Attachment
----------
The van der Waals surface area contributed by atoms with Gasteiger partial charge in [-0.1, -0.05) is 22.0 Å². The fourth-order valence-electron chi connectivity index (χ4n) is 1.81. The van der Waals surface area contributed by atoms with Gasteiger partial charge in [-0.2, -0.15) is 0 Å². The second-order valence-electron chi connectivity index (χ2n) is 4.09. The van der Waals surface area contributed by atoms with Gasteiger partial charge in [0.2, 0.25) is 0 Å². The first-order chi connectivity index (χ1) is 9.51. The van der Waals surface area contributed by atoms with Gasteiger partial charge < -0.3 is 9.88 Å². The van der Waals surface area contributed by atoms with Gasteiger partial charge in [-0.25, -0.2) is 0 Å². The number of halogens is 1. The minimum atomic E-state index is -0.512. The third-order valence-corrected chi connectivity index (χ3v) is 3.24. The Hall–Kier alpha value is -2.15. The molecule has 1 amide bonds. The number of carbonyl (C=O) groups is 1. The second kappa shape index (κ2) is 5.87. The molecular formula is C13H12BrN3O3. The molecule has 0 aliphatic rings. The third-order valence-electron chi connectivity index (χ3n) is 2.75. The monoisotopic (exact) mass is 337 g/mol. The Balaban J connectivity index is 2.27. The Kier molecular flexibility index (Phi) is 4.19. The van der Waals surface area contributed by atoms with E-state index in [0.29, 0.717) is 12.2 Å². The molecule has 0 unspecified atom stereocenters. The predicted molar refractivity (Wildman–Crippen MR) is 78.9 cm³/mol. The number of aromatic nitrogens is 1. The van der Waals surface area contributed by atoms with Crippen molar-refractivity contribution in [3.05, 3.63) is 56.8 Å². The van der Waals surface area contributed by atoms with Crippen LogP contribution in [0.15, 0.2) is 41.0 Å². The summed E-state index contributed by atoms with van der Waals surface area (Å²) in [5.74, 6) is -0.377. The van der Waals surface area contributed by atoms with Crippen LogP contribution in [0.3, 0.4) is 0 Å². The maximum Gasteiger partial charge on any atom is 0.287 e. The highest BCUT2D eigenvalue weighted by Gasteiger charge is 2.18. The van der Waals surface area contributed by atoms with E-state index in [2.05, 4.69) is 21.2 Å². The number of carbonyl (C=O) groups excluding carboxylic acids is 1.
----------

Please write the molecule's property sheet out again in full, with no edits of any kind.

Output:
The van der Waals surface area contributed by atoms with Gasteiger partial charge in [-0.1, -0.05) is 22.0 Å². The fourth-order valence-electron chi connectivity index (χ4n) is 1.81. The van der Waals surface area contributed by atoms with Gasteiger partial charge in [-0.2, -0.15) is 0 Å². The second-order valence-electron chi connectivity index (χ2n) is 4.09. The van der Waals surface area contributed by atoms with Gasteiger partial charge in [0.2, 0.25) is 0 Å². The first-order chi connectivity index (χ1) is 9.51. The van der Waals surface area contributed by atoms with Gasteiger partial charge < -0.3 is 9.88 Å². The van der Waals surface area contributed by atoms with Gasteiger partial charge in [-0.25, -0.2) is 0 Å². The number of halogens is 1. The minimum atomic E-state index is -0.512. The third-order valence-corrected chi connectivity index (χ3v) is 3.24. The Hall–Kier alpha value is -2.15. The molecule has 1 amide bonds. The number of carbonyl (C=O) groups is 1. The second kappa shape index (κ2) is 5.87. The molecular formula is C13H12BrN3O3. The molecule has 0 aliphatic rings. The third-order valence-electron chi connectivity index (χ3n) is 2.75. The monoisotopic (exact) mass is 337 g/mol. The Balaban J connectivity index is 2.27. The Kier molecular flexibility index (Phi) is 4.19. The van der Waals surface area contributed by atoms with E-state index in [0.29, 0.717) is 12.2 Å². The molecule has 0 unspecified atom stereocenters. The predicted molar refractivity (Wildman–Crippen MR) is 78.9 cm³/mol. The number of aromatic nitrogens is 1. The van der Waals surface area contributed by atoms with Crippen molar-refractivity contribution in [3.05, 3.63) is 56.8 Å². The van der Waals surface area contributed by atoms with Crippen LogP contribution in [0.15, 0.2) is 41.0 Å². The summed E-state index contributed by atoms with van der Waals surface area (Å²) in [5.74, 6) is -0.377. The van der Waals surface area contributed by atoms with Crippen LogP contribution in [0.3, 0.4) is 0 Å². The maximum Gasteiger partial charge on any atom is 0.287 e. The highest BCUT2D eigenvalue weighted by Gasteiger charge is 2.18. The van der Waals surface area contributed by atoms with E-state index in [2.05, 4.69) is 21.2 Å². The number of carbonyl (C=O) groups excluding carboxylic acids is 1.